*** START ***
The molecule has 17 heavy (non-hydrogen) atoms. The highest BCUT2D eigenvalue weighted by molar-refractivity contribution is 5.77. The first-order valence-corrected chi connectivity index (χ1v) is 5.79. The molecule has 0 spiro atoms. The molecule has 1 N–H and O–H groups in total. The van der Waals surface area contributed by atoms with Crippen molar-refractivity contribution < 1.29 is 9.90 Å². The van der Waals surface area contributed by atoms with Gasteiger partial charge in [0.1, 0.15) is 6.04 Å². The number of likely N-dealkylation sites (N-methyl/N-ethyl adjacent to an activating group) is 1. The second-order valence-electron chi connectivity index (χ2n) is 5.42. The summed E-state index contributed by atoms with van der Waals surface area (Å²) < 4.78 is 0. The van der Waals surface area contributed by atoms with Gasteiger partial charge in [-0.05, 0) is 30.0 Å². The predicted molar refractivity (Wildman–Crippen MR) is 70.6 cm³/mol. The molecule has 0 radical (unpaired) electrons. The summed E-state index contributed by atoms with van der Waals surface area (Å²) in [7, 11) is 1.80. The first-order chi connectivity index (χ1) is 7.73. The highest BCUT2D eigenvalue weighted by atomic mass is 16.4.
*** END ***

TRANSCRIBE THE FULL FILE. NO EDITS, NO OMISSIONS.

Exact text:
The molecule has 17 heavy (non-hydrogen) atoms. The highest BCUT2D eigenvalue weighted by molar-refractivity contribution is 5.77. The first-order valence-corrected chi connectivity index (χ1v) is 5.79. The molecule has 0 spiro atoms. The molecule has 1 N–H and O–H groups in total. The van der Waals surface area contributed by atoms with Crippen molar-refractivity contribution < 1.29 is 9.90 Å². The van der Waals surface area contributed by atoms with Gasteiger partial charge in [0.1, 0.15) is 6.04 Å². The number of likely N-dealkylation sites (N-methyl/N-ethyl adjacent to an activating group) is 1. The second-order valence-electron chi connectivity index (χ2n) is 5.42. The summed E-state index contributed by atoms with van der Waals surface area (Å²) < 4.78 is 0. The van der Waals surface area contributed by atoms with Gasteiger partial charge in [-0.05, 0) is 30.0 Å². The predicted molar refractivity (Wildman–Crippen MR) is 70.6 cm³/mol. The molecule has 0 radical (unpaired) electrons. The summed E-state index contributed by atoms with van der Waals surface area (Å²) in [7, 11) is 1.80. The first-order chi connectivity index (χ1) is 7.73. The highest BCUT2D eigenvalue weighted by atomic mass is 16.4.